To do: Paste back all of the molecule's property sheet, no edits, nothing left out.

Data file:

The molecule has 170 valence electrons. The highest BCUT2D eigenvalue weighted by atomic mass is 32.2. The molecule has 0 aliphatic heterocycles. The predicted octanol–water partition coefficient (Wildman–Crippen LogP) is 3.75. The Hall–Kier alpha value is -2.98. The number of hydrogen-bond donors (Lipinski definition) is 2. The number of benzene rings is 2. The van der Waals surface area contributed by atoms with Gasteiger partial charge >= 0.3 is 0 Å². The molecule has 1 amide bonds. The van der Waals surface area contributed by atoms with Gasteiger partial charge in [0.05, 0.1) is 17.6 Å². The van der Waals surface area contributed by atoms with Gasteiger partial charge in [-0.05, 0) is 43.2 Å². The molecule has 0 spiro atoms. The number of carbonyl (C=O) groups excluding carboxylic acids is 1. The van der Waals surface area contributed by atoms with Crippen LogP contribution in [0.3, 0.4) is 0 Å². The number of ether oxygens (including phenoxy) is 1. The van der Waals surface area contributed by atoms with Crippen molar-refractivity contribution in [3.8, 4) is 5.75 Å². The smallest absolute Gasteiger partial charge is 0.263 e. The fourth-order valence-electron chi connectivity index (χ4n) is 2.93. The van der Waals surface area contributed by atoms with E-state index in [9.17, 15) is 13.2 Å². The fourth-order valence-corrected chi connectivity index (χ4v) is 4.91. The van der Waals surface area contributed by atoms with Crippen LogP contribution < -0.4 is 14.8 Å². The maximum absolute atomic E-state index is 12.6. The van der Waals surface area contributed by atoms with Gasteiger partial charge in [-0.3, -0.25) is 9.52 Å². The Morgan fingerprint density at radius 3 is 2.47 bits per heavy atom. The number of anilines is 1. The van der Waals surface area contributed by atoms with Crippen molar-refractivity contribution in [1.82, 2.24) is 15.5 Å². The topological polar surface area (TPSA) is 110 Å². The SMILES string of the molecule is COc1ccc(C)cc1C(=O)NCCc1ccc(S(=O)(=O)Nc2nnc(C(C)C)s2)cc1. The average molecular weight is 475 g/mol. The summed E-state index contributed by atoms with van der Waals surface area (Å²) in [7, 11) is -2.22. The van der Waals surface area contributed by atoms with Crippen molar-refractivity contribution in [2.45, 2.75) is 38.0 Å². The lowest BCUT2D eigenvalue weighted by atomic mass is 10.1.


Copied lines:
The molecule has 170 valence electrons. The highest BCUT2D eigenvalue weighted by atomic mass is 32.2. The molecule has 0 aliphatic heterocycles. The predicted octanol–water partition coefficient (Wildman–Crippen LogP) is 3.75. The Hall–Kier alpha value is -2.98. The number of hydrogen-bond donors (Lipinski definition) is 2. The number of benzene rings is 2. The van der Waals surface area contributed by atoms with Gasteiger partial charge >= 0.3 is 0 Å². The molecule has 1 amide bonds. The van der Waals surface area contributed by atoms with Gasteiger partial charge in [0.05, 0.1) is 17.6 Å². The van der Waals surface area contributed by atoms with Gasteiger partial charge in [-0.05, 0) is 43.2 Å². The molecule has 0 spiro atoms. The number of carbonyl (C=O) groups excluding carboxylic acids is 1. The van der Waals surface area contributed by atoms with Crippen LogP contribution in [0.3, 0.4) is 0 Å². The number of ether oxygens (including phenoxy) is 1. The van der Waals surface area contributed by atoms with Crippen molar-refractivity contribution in [3.8, 4) is 5.75 Å². The smallest absolute Gasteiger partial charge is 0.263 e. The fourth-order valence-electron chi connectivity index (χ4n) is 2.93. The van der Waals surface area contributed by atoms with E-state index in [9.17, 15) is 13.2 Å². The fourth-order valence-corrected chi connectivity index (χ4v) is 4.91. The van der Waals surface area contributed by atoms with Crippen LogP contribution < -0.4 is 14.8 Å². The maximum absolute atomic E-state index is 12.6. The van der Waals surface area contributed by atoms with Gasteiger partial charge in [-0.3, -0.25) is 9.52 Å². The Morgan fingerprint density at radius 3 is 2.47 bits per heavy atom. The number of anilines is 1. The van der Waals surface area contributed by atoms with Crippen molar-refractivity contribution in [1.82, 2.24) is 15.5 Å². The topological polar surface area (TPSA) is 110 Å². The SMILES string of the molecule is COc1ccc(C)cc1C(=O)NCCc1ccc(S(=O)(=O)Nc2nnc(C(C)C)s2)cc1. The average molecular weight is 475 g/mol. The summed E-state index contributed by atoms with van der Waals surface area (Å²) in [7, 11) is -2.22. The van der Waals surface area contributed by atoms with Crippen molar-refractivity contribution in [2.45, 2.75) is 38.0 Å². The lowest BCUT2D eigenvalue weighted by atomic mass is 10.1.